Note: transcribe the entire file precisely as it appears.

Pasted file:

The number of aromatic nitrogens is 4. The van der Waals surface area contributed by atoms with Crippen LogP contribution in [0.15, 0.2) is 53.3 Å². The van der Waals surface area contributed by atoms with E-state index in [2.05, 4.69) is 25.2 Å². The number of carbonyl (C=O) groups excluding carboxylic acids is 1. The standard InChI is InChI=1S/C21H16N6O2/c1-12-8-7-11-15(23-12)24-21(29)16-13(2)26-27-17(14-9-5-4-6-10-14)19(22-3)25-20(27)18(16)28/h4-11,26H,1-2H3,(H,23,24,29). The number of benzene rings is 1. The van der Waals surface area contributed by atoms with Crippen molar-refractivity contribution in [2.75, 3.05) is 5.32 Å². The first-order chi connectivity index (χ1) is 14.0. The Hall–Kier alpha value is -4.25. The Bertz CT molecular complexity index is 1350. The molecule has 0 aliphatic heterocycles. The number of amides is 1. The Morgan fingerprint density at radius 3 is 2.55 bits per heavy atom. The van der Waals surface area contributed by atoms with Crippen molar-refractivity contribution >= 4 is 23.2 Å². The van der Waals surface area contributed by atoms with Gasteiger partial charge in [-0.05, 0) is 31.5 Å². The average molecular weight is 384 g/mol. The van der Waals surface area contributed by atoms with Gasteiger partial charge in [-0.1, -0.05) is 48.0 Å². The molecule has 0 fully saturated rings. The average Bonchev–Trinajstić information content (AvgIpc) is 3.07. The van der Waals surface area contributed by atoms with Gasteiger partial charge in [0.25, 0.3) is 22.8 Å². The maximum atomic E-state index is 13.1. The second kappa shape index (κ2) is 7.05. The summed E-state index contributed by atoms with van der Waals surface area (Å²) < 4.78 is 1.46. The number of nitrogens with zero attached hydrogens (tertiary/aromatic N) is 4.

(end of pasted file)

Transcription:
The number of aromatic nitrogens is 4. The van der Waals surface area contributed by atoms with Crippen LogP contribution in [0.15, 0.2) is 53.3 Å². The van der Waals surface area contributed by atoms with E-state index in [2.05, 4.69) is 25.2 Å². The number of carbonyl (C=O) groups excluding carboxylic acids is 1. The standard InChI is InChI=1S/C21H16N6O2/c1-12-8-7-11-15(23-12)24-21(29)16-13(2)26-27-17(14-9-5-4-6-10-14)19(22-3)25-20(27)18(16)28/h4-11,26H,1-2H3,(H,23,24,29). The number of benzene rings is 1. The van der Waals surface area contributed by atoms with Crippen molar-refractivity contribution in [2.75, 3.05) is 5.32 Å². The first-order chi connectivity index (χ1) is 14.0. The Hall–Kier alpha value is -4.25. The Bertz CT molecular complexity index is 1350. The molecule has 0 aliphatic heterocycles. The number of amides is 1. The Morgan fingerprint density at radius 3 is 2.55 bits per heavy atom. The van der Waals surface area contributed by atoms with Crippen molar-refractivity contribution >= 4 is 23.2 Å². The van der Waals surface area contributed by atoms with Gasteiger partial charge in [-0.05, 0) is 31.5 Å². The average molecular weight is 384 g/mol. The van der Waals surface area contributed by atoms with Gasteiger partial charge in [-0.1, -0.05) is 48.0 Å². The molecule has 0 fully saturated rings. The average Bonchev–Trinajstić information content (AvgIpc) is 3.07. The van der Waals surface area contributed by atoms with Gasteiger partial charge in [0.25, 0.3) is 22.8 Å². The maximum atomic E-state index is 13.1. The second kappa shape index (κ2) is 7.05. The summed E-state index contributed by atoms with van der Waals surface area (Å²) < 4.78 is 1.46. The number of nitrogens with zero attached hydrogens (tertiary/aromatic N) is 4.